• Offer her healthy choices in several bowls, banquet-style, in front of her empty plate, so that she can eat as much or as little of what she chooses
  • Set a reasonable time limit, perhaps 20 minutes, that you sit with her or eat at the the same time.
  • Allow her to leave her seat whether she has eaten or not when the time is up.

It is in your toddler's power to not swallow even if you were to force food into her mouth! To continue to have a battle of wills is a recipe for bad food habits.

"My son Eli, nine months, is in love with dairy food – yoghurt, cheese and milk – and doesn't seem to want much else apart from the odd bit of fruit. Is this okay? Can a baby have too much of one food group?"

Nutritionist Kate di Prima:

Dairy foods are usually a huge favourite with young babies as they are soft and don't really require any chewing.

They are an excellent source of protein, calcium and energy but lack iron, fibre and other vitamins and minerals. At 9 months Eli is still getting the bulk of his nutrients from breastmilk.

You need to start encouraging him to try other foods that require him to chew such as fruit, soft vegetables and soft, diced meat and chicken.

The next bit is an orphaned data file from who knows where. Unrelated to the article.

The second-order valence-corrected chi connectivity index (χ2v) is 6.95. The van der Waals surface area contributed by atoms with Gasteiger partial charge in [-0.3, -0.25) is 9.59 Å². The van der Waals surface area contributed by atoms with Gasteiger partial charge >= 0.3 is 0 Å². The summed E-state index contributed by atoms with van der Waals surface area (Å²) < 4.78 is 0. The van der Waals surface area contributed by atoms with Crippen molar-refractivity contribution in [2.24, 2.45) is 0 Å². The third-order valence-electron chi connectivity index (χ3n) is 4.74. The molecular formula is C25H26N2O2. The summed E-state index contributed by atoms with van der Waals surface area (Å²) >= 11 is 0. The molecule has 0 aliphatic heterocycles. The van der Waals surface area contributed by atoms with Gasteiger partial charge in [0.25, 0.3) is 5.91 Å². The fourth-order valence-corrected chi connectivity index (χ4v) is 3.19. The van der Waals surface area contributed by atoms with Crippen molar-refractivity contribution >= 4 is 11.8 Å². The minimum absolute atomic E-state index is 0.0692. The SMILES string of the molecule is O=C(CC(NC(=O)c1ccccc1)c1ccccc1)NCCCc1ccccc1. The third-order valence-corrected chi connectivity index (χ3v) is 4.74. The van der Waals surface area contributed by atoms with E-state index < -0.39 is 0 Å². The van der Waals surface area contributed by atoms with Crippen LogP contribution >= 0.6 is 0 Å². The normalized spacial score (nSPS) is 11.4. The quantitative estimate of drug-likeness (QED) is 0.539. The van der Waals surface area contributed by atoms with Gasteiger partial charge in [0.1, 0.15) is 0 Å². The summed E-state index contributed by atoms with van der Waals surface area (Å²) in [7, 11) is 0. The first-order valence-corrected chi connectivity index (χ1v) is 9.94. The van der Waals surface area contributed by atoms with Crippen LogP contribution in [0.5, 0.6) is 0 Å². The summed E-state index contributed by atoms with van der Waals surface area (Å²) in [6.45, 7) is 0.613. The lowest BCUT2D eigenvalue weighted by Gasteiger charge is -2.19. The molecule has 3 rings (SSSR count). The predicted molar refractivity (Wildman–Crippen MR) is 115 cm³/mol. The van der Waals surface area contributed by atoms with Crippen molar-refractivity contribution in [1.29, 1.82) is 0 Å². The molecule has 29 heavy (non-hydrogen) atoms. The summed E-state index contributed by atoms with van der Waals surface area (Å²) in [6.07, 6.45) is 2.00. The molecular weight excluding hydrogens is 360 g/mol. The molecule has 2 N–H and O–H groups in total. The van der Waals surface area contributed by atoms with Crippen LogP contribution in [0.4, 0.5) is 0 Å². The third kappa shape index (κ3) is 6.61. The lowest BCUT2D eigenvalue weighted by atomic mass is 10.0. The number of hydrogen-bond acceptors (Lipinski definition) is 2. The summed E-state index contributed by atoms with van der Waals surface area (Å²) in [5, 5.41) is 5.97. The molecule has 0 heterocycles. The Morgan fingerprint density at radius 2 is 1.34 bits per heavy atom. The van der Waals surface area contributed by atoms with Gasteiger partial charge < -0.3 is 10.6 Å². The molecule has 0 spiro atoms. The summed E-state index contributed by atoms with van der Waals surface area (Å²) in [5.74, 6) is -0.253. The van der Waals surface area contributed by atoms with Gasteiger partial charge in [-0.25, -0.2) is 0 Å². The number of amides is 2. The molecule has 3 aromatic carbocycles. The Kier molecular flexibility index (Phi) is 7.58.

Chewing is also important for his development. The more variety you achieve in Eli's first year the less fussy he will be later on.

"Katherine, my daughter who's two, just doesn't eat. She seems to eat a biscuit and a few bites of banana a day. I take her to the GP frequently, but she just says, 'don't worry', which is very hard. Is it really okay for such a tiny person to have hardly any food all day?"

Nutritionist Kate di Prima:

I have been in practice for 15 years and have seen many children who seem to survive on a diet of air and water still grow healthily.

The body seems to adjust to a decreased intake. If the GP says she is fine, she is probably looking at her growth chart (weight for height), which is a good indicator that she is healthy.